Introduction: Can the forced adaptation brought about by COVID-19 inform the future of clinical education? This study brings a low-middle income country perspective to this question. Most studies regarding the impact of COVID-19 on medical students’ training have been conducted in high-income-countries, where the infrastructure to convert to alternative virtual or COVID-19 friendly training platforms (online teaching or case discussions and skills development centres) is more established than in low-and-middle-income-countries. In South Africa, Stellenbosch University instead chose to move substantial components of clinical training away from the traditional city tertiary campus and into smaller district hospitals. The main objective of this study was to ascertain the perspectives of these student interns regarding the quality of their restructured training at distributed health facilities during the COVID-19 pandemic and compare the perspectives of rural site students with metropolitan site students.
Methods: A cross-sectional study was conducted using a REDCap survey. Quantitative data was analysed using SPSS Statistics by doing descriptive and inferential statistics. The statistical significance of associations was determined by a p-value of <0.05. Likert scale questions were analysed as ordinal variables to determine distribution of the responses, and non-parametric Mann-Whitney tests were used to compare distributions between rural and metro groups. Qualitative questions were analysed thematically by identifying common themes. Ethical approval was obtained for the study.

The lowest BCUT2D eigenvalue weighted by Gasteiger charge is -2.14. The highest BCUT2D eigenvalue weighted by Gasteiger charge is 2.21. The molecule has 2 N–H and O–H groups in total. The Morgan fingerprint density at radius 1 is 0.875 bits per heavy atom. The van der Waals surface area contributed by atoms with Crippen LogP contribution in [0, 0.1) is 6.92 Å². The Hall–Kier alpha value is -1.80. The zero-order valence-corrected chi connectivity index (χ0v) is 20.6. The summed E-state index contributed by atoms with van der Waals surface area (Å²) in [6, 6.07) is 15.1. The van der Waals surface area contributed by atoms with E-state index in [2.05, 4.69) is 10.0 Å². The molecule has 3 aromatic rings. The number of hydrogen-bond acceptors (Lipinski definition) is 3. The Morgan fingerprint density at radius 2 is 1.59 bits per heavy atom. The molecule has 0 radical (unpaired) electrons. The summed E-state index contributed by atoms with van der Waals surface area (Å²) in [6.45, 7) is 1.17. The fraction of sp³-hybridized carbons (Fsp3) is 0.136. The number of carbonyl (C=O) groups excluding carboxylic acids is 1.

Results: There were 155 respondents (62% response rate). Although 74.6% of participants indicated that they developed approaches to undifferentiated problems and illnesses, rural site students were more likely to perceive they learnt new procedures (P=0.006) and improved their ability to perform procedures previously learned (P=0.002) compared to metro site students.
Rural site students reported that they saw more patients independently than during previous training (P <0.001) and felt that they took more responsibility for patient management (P<0.001) than metro site students. Students at rural sites were more likely to agree that training during the pandemic provided good learning opportunities (P<0.001) and that medical students form a necessary part of the pandemic response. Overall, students at both distributed sites felt that their training gave them more confidence for their future internship than previous training at central teaching hospitals (median=2 [agree]).
Conclusions: The COVID-19 pandemic provided challenges for the continuation of quality medical training. It also provided the opportunity for innovative changes. This study demonstrates the successful outcomes, even during the pandemic, of distributed site training, where students are immersed in the healthcare team, take responsibility of patient management and report that they improve their skills. Students at rural sites tended to report a more positive perspective on their clinical training. Rather than seeing the end of the pandemic as a time to revert to the previous status quo, the students in this study suggest to us that the lessons learned from this forced innovation in distributed learning can now inform a better approach to clinical education for the future.